Tags: hurricane harvey | flesh-eating | bacteria | death

Hurricane Harvey Flesh-Eating Bacteria Kills Texas Woman

Image: Hurricane Harvey Flesh-Eating Bacteria Kills Texas Woman

A man returns from the grocery store through high water along a street in Orange, Texas as the state slowly moves toward recovery from the devastation of Hurricane Harvey on Sept. 6, 2017. (Spencer Platt/Getty Images)

By    |   Thursday, 28 September 2017 12:01 PM

Hurricane Harvey floodwaters containing flesh-eating bacteria led to the death of a Houston woman who became infected after a fall, the Houston Chronicle reported.

According to the Chronicle, autopsy results have confirmed that Nancy Reed, 77, died Sept. 15 as a result of flesh-eating bacteria, also known as necrotizing fasciitis. Reed contracted the bacteria when she fell in her son's flooded home and cut her arm. After the injury became infected, Reed was treated at Memorial Hermann Hospital-The Woodlands, and then moved to Memorial Hermann Hospital-Texas Medical Center, where she later succumbed to the disease.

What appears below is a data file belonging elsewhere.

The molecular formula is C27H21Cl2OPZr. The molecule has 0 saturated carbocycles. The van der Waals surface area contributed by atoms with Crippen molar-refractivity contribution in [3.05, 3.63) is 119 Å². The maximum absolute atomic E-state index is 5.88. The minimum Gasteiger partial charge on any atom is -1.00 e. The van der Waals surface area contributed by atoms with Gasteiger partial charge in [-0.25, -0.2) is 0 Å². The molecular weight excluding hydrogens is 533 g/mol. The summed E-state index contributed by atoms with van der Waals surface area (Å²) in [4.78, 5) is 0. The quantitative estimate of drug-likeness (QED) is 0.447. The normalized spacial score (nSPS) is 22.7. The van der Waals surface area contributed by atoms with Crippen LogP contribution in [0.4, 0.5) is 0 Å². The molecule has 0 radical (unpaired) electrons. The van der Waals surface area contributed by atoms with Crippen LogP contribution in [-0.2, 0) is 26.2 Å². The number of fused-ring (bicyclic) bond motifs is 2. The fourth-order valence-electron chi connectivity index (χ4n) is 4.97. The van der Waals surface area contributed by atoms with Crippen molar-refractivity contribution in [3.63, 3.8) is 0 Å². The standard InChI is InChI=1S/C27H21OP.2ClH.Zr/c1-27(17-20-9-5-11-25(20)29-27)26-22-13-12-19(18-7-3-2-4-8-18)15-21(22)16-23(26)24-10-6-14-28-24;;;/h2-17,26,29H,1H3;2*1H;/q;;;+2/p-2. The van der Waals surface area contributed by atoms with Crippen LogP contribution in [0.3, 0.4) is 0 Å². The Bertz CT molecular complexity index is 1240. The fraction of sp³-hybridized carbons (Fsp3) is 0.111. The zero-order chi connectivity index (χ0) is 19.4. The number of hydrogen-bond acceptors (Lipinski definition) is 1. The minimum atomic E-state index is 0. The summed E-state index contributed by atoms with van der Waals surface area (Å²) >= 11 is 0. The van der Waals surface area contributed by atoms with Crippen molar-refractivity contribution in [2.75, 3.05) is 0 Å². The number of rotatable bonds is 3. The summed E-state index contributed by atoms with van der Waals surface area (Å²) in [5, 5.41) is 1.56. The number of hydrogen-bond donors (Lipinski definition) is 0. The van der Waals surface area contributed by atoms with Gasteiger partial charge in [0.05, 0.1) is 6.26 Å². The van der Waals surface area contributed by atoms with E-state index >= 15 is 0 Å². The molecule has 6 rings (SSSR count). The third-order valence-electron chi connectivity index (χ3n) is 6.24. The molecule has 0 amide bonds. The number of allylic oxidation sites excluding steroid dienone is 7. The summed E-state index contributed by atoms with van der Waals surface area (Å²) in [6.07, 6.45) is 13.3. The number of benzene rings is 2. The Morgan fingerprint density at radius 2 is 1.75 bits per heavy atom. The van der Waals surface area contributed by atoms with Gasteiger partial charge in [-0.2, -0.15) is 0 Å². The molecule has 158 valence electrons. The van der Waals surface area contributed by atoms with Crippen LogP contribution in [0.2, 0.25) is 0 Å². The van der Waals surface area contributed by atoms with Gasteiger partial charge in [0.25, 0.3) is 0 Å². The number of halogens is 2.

The Centers for Disease Control and Prevention describes necrotizing fasciitis as "deadly" and explains that it spreads quickly and kills the body's soft tissue. According to the CDC, the bacteria that can cause necrotizing fasciitis are often found in floodwaters as a result of overflowing sewerage systems.

"It's tragic. This is one of the things we'd been worrying about once the flooding began, that something like this might occur. My heart goes out to the family," Dr. David Persse, director of the city's emergency medical services, said, according to the Chronicle.

The Chronicle noted that Reed was well known as a kind, caring member of the Kingswood community in Houston who was active in her church and worked with the Village Learning and Achievement Center and the Upbring Krause Children's Center.

Reed's death is the second known case of a flesh-eating bacteria infection related to the floodwaters from Hurricane Harvey, the Chronicle said. Former firefighter and paramedic J.R. Atkins was contaminated through an insect bite on his arm while rescuing Missouri City neighbors during the flooding. Fortunately, Atkins survived the infection.

More than 75 deaths in Texas have been attributed to Hurricane Harvey and its aftermath.

Twitter users shared concerns about flesh-eating bacteria.

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Hurricane Harvey floodwaters containing flesh-eating bacteria led to the death of a Houston woman who became infected after a fall, the Houston Chronicle reported.
hurricane harvey, flesh-eating, bacteria, death
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2017-01-28
Thursday, 28 September 2017 12:01 PM
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